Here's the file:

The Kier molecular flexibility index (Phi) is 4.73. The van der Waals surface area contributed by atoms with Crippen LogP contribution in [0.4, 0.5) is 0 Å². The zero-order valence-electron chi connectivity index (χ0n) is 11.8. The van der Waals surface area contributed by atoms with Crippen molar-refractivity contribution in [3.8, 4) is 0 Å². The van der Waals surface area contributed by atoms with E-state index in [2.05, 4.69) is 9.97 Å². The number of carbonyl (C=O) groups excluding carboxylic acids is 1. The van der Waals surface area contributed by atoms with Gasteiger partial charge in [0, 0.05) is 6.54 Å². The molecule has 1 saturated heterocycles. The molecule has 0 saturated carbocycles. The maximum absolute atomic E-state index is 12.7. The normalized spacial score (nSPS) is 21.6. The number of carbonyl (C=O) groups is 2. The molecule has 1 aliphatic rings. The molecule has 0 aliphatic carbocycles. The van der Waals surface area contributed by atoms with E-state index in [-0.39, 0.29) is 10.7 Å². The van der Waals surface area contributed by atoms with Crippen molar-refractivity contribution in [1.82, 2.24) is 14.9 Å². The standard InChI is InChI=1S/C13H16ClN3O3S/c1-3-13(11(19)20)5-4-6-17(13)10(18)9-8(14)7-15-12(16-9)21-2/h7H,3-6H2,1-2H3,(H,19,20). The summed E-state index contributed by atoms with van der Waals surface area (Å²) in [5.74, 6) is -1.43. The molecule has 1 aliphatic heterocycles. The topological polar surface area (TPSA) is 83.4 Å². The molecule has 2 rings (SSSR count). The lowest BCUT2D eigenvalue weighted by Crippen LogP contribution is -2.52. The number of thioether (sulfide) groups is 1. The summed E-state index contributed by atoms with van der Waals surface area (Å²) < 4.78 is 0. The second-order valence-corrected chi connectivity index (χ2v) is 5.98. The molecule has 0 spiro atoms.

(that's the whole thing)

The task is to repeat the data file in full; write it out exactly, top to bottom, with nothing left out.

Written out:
The Kier molecular flexibility index (Phi) is 4.73. The van der Waals surface area contributed by atoms with Crippen LogP contribution in [0.4, 0.5) is 0 Å². The zero-order valence-electron chi connectivity index (χ0n) is 11.8. The van der Waals surface area contributed by atoms with Crippen molar-refractivity contribution in [3.8, 4) is 0 Å². The van der Waals surface area contributed by atoms with E-state index in [2.05, 4.69) is 9.97 Å². The number of carbonyl (C=O) groups excluding carboxylic acids is 1. The van der Waals surface area contributed by atoms with Gasteiger partial charge in [0, 0.05) is 6.54 Å². The molecule has 1 saturated heterocycles. The molecule has 0 saturated carbocycles. The maximum absolute atomic E-state index is 12.7. The normalized spacial score (nSPS) is 21.6. The number of carbonyl (C=O) groups is 2. The molecule has 1 aliphatic rings. The molecule has 0 aliphatic carbocycles. The van der Waals surface area contributed by atoms with E-state index in [-0.39, 0.29) is 10.7 Å². The van der Waals surface area contributed by atoms with Crippen molar-refractivity contribution in [1.82, 2.24) is 14.9 Å². The standard InChI is InChI=1S/C13H16ClN3O3S/c1-3-13(11(19)20)5-4-6-17(13)10(18)9-8(14)7-15-12(16-9)21-2/h7H,3-6H2,1-2H3,(H,19,20). The summed E-state index contributed by atoms with van der Waals surface area (Å²) in [5.74, 6) is -1.43. The molecule has 1 aliphatic heterocycles. The topological polar surface area (TPSA) is 83.4 Å². The molecule has 2 rings (SSSR count). The lowest BCUT2D eigenvalue weighted by Crippen LogP contribution is -2.52. The number of thioether (sulfide) groups is 1. The summed E-state index contributed by atoms with van der Waals surface area (Å²) < 4.78 is 0. The second-order valence-corrected chi connectivity index (χ2v) is 5.98. The molecule has 0 spiro atoms.